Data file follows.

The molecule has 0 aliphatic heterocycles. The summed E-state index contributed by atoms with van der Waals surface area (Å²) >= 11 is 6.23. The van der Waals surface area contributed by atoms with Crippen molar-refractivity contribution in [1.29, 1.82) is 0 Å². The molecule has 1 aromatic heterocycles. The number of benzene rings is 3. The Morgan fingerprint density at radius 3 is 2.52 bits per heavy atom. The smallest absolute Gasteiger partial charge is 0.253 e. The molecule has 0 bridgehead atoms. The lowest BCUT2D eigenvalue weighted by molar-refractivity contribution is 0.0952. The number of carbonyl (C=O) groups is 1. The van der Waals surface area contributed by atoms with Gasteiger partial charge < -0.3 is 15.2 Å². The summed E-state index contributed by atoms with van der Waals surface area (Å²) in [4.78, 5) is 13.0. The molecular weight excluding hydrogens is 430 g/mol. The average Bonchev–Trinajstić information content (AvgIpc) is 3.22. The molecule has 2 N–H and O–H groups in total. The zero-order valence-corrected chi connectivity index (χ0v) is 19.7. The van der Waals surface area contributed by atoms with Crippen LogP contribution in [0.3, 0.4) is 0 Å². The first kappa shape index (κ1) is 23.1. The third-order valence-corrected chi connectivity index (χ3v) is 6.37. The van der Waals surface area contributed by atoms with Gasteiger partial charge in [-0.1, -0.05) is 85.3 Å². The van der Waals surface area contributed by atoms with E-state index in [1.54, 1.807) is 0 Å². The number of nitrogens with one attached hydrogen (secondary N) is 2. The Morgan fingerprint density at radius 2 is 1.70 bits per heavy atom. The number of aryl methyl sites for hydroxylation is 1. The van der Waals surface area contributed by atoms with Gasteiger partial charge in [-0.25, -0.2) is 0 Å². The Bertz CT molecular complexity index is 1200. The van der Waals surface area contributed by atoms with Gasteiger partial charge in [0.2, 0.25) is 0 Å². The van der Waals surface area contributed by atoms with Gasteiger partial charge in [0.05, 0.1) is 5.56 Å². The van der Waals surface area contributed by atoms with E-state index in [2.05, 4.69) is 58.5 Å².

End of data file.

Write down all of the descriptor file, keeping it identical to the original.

The molecule has 0 aliphatic heterocycles. The summed E-state index contributed by atoms with van der Waals surface area (Å²) >= 11 is 6.23. The van der Waals surface area contributed by atoms with Crippen molar-refractivity contribution in [1.29, 1.82) is 0 Å². The molecule has 1 aromatic heterocycles. The number of benzene rings is 3. The Morgan fingerprint density at radius 3 is 2.52 bits per heavy atom. The smallest absolute Gasteiger partial charge is 0.253 e. The molecule has 0 bridgehead atoms. The lowest BCUT2D eigenvalue weighted by molar-refractivity contribution is 0.0952. The number of carbonyl (C=O) groups is 1. The van der Waals surface area contributed by atoms with Gasteiger partial charge < -0.3 is 15.2 Å². The summed E-state index contributed by atoms with van der Waals surface area (Å²) in [4.78, 5) is 13.0. The molecular weight excluding hydrogens is 430 g/mol. The average Bonchev–Trinajstić information content (AvgIpc) is 3.22. The molecule has 2 N–H and O–H groups in total. The zero-order valence-corrected chi connectivity index (χ0v) is 19.7. The van der Waals surface area contributed by atoms with Crippen LogP contribution in [0.3, 0.4) is 0 Å². The first kappa shape index (κ1) is 23.1. The third-order valence-corrected chi connectivity index (χ3v) is 6.37. The van der Waals surface area contributed by atoms with Gasteiger partial charge in [-0.1, -0.05) is 85.3 Å². The van der Waals surface area contributed by atoms with E-state index in [1.54, 1.807) is 0 Å². The number of nitrogens with one attached hydrogen (secondary N) is 2. The Morgan fingerprint density at radius 2 is 1.70 bits per heavy atom. The number of aryl methyl sites for hydroxylation is 1. The van der Waals surface area contributed by atoms with Gasteiger partial charge in [-0.25, -0.2) is 0 Å². The Bertz CT molecular complexity index is 1200. The van der Waals surface area contributed by atoms with Gasteiger partial charge in [0.2, 0.25) is 0 Å². The van der Waals surface area contributed by atoms with Gasteiger partial charge in [0.05, 0.1) is 5.56 Å². The van der Waals surface area contributed by atoms with E-state index in [2.05, 4.69) is 58.5 Å².